There won’t be a debt crisis. Things will continue as always.

Will Debt Sink the American Empire?

After growing for decades, this year the U.S. debt will roughly match its GDP. Throughout history, nations that blithely piled up their obligations have eventually met unhappy ends.

To answer the title, it will not.

Every year the debt doomsayers sound the same warnings about the ‘inevitable’ or awaited debt collapse, yet things keep humming along. The last two major crisis–Covid and the 2008 financial crisis–were not because of the national debt. Sure, an extra $1 trillion of spending is a lot of money nominally, but as the US economy keeps growing, each trillion of extra debt is smaller relatively speaking.

The most important figure is not the absolute size of the debt, but the interest payments relative to GDP. This measures the debt burden adjusted for the size of the economy. Interest payment for 2024 are projected at $900 billion, which is 3.6% of GDP. Historically speaking, this is somewhat elevated, but still well-below the ’90s:

Moreover, about 20% of the national debt is owed to itself, such as Social Security. Presumably, this debt would be easier to cut without hurting credit worthiness compared to public debt.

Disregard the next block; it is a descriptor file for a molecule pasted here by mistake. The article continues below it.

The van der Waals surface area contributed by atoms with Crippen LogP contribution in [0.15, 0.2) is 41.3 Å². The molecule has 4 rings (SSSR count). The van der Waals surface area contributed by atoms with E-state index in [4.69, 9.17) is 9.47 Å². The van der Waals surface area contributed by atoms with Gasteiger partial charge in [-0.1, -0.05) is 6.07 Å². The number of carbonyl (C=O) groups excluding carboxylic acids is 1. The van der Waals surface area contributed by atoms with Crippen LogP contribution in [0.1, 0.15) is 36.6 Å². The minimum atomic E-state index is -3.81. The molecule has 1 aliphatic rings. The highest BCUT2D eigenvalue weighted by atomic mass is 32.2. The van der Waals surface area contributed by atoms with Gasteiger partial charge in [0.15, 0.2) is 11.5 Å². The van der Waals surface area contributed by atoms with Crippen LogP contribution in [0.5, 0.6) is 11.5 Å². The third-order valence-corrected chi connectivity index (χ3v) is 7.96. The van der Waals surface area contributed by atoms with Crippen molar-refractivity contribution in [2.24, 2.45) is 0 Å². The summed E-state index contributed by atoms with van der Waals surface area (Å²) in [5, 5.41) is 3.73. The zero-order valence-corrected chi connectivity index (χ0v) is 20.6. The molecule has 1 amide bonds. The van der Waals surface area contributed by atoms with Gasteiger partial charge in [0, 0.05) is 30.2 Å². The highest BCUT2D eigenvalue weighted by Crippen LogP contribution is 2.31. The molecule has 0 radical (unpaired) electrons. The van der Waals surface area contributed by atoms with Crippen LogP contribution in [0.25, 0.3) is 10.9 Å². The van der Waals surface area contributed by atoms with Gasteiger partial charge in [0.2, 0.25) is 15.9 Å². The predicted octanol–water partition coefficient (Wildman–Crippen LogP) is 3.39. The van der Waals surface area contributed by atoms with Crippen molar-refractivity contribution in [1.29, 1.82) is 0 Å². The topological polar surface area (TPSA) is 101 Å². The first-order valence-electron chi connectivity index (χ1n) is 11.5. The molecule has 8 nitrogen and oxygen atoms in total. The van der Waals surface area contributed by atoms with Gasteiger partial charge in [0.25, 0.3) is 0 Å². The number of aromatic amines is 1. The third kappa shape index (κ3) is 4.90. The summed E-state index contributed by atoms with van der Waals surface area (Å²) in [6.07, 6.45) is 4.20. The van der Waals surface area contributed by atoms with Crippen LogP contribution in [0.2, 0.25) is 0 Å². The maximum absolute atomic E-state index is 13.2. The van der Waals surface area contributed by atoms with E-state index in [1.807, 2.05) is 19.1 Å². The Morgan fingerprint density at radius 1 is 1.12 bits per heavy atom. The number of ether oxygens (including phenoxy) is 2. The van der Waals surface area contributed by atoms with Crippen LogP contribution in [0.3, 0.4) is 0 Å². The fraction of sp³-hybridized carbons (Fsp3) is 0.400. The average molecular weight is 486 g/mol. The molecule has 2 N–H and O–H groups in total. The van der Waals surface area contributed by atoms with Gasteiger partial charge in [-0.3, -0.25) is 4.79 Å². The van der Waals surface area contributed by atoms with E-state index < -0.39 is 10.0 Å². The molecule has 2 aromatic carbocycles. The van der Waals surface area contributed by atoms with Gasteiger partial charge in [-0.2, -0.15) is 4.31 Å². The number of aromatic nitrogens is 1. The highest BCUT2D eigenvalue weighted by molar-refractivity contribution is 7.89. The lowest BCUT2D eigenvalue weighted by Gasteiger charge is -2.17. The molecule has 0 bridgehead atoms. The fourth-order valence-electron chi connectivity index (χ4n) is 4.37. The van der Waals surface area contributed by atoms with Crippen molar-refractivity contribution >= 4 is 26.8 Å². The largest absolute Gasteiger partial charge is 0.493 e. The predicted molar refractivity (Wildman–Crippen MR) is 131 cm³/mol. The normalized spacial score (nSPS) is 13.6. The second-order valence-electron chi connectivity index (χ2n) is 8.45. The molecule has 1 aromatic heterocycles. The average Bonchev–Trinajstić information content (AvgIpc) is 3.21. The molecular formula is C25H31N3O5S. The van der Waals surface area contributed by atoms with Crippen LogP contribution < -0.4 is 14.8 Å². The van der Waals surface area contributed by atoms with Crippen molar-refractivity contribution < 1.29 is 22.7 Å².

The debt becomes a bigger problem if the US economy has negative real growth combined with high inflation–stagflation. But even now despite high inflation, real GDP growth still remains positive. However, an economic slowdown is almost always correlated with lower interest rates and falling bond yields, reducing the debt burden and future borrowing costs.

Emerging markets and small economies, in general, have the opposite problem in which falling growth and crisis leads to surging borrowing costs and a falling local currency (relative to the US dollar), due to the ‘flight to safety’ trade. In this case, the doomsayers are right, but it does not apply to the US or Japan as it does elsewhere.

Thus, America is in an especially privileged position in which it’s able to print huge sums of money, including to pay the interest on its own debt, and not suffer the consequences that typically would be inflicted on other countries if they tried the same. During crisis, the Treasury can take advantage of depressed bond yields due to the ‘flight to safety’ to print its way to recovery, like during 2008 or Covid.